Ben HaywardFebruary 2nd

The government has announced that English universities will receive an additional £50m funding to support students who are struggling financially as a result of the pandemic. 

The move comes after a wave of protests and rent strikes highlighted the growing anger among students over how they’ve been treated throughout the pandemic.

Many are unhappy after being made to pay for accommodation they were subsequently told they could not use after being told to study online from home during lockdown.


The sum is to be distributed to those students who are most in need, struggling to pay costs for alternative accommodation and struggling to gain access to remote teaching.

Although the money has been welcomed, vice-chancellors, staff and students have said they don’t believe it goes far enough, and have called for tuition fee refunds amid frustrations at the limited nature of online learning.

While some institutions and accommodation providers have said they will not charge rent to students who cannot use their university halls, Larissa Kennedy, president of the National Union of Students, pointed out that many are still struggling.

She said: “Many students are currently under extreme financial pressure as a result of the pandemic: they are falling behind on their rent and bills, and needing to access food banks. This will not be enough to tackle the scale of the issue.”


Dr Jo Grady, general secretary of the University and College Union, added: “Small-scale funding packages like this are simply a sticking plaster and not the answer to the widespread problems facing the sector.”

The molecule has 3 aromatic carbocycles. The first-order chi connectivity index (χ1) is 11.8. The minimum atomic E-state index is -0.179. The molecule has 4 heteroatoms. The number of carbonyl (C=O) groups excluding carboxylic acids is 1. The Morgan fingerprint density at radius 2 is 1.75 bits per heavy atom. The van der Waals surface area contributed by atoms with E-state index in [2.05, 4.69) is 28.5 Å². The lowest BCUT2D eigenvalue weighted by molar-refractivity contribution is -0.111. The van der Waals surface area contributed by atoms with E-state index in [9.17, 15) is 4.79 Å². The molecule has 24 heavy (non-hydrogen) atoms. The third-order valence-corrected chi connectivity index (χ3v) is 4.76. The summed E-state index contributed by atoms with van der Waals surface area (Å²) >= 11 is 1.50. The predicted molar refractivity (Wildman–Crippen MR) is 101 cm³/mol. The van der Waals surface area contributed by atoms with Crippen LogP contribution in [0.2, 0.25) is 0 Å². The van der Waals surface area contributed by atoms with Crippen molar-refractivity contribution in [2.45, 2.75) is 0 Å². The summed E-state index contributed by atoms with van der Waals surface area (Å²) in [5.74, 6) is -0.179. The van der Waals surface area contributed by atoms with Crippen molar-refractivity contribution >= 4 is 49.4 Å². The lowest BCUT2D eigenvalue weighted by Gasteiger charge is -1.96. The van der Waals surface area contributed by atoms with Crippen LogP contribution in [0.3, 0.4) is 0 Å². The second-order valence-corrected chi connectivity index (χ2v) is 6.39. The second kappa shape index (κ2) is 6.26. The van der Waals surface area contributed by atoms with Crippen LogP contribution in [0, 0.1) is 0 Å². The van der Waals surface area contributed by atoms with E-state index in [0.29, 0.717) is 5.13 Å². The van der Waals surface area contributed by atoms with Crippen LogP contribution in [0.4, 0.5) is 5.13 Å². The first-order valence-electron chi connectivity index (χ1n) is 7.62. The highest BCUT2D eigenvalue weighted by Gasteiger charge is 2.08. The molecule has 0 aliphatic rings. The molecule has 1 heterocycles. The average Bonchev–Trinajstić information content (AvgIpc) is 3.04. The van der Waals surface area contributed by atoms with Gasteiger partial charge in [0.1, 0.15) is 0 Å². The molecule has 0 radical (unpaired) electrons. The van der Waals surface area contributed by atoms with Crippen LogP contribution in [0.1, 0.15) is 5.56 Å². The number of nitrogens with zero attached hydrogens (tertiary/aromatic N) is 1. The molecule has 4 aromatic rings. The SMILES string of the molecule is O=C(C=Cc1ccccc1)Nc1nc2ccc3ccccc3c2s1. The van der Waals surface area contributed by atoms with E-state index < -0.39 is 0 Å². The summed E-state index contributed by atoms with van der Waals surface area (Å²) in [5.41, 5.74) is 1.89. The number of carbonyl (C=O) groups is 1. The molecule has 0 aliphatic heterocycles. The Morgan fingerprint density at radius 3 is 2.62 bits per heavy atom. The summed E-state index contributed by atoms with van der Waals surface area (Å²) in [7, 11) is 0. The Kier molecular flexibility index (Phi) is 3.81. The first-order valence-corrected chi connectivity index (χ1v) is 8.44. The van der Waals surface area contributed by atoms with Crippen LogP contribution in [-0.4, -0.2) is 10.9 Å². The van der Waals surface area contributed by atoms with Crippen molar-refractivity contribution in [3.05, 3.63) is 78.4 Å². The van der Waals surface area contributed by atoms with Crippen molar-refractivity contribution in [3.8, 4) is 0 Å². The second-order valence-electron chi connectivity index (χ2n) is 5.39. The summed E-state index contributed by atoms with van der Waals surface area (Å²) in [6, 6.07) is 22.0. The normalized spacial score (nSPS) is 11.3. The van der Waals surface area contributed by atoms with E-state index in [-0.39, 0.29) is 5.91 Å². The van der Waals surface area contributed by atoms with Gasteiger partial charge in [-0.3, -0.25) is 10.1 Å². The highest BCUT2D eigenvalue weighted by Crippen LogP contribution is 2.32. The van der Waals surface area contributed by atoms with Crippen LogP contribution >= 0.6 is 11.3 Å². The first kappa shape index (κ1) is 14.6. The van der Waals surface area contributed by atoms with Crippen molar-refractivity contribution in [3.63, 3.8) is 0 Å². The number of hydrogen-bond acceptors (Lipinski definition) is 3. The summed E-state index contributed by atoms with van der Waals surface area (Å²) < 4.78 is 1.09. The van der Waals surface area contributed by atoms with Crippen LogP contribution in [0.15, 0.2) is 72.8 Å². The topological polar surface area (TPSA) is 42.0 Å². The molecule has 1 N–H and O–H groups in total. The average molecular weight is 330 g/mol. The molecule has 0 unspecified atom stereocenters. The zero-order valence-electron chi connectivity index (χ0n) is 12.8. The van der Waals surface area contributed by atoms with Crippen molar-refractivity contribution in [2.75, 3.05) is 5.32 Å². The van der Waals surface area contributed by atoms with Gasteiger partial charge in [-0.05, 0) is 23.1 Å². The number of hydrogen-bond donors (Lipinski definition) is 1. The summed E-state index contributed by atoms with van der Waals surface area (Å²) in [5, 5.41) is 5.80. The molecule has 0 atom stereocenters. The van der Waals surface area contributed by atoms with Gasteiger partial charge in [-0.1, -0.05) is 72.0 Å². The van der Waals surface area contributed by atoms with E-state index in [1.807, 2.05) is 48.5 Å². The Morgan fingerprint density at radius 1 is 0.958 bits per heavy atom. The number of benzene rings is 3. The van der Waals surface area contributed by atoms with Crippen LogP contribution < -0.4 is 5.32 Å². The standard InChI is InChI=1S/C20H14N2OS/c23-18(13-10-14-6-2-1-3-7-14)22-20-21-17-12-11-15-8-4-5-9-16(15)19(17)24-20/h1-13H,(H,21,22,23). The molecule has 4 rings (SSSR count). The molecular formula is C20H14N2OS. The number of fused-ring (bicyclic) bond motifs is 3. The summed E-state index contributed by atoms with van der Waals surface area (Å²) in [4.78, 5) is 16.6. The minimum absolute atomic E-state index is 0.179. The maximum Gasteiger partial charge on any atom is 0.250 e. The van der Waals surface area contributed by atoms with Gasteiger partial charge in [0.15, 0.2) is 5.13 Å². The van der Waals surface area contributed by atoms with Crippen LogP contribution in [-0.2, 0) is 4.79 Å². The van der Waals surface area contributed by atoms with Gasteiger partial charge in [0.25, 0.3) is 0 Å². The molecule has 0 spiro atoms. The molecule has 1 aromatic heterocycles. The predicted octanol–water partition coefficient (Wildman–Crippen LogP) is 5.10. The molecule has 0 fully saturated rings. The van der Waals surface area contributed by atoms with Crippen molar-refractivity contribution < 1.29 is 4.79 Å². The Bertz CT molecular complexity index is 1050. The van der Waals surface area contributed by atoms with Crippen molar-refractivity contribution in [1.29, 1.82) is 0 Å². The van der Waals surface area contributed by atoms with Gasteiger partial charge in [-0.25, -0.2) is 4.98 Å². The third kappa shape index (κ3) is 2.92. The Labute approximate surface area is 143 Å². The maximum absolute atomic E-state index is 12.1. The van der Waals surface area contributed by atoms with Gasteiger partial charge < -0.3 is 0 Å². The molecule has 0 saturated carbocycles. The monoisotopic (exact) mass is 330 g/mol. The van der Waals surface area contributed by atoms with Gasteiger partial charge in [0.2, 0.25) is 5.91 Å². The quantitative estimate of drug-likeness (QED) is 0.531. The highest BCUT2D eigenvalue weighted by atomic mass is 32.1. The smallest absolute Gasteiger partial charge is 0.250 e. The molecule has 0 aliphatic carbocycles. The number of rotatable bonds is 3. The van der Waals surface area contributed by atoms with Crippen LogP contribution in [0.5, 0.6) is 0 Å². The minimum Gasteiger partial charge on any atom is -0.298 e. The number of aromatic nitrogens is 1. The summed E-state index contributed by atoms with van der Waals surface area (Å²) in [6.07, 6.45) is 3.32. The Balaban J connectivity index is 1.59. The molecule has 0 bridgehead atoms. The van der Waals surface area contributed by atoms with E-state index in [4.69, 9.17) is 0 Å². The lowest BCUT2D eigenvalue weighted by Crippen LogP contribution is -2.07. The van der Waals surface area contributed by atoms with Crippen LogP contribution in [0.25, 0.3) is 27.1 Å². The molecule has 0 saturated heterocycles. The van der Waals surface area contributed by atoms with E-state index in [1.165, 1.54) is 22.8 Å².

Additionally, seven vice-chancellors, have sent an open letter asking the government to grant students a 15-month interest waiver on their tuition fee repayments.

The leaders of the universities of East Anglia, Essex, Goldsmiths, Kent, Reading, Royal Holloway and Sussex said the pandemic has placed ‘unprecedented pressures’ on students. 


The letter states: “In some of our universities, demands for hardship funds have increased by over 100%. 

“As a result of the pandemic, students also face extraordinary mental health challenges and 18% of students lack access to a computer, laptop or tablet. Additional government support is an urgent priority.”

The universities minister, Michelle Donelan, said: “The additional £50m that we are announcing today will mean we have distributed £70m for hardship in this financial year alone – on top of the £256m of government-funded student premium which universities can use for student support this academic year.”

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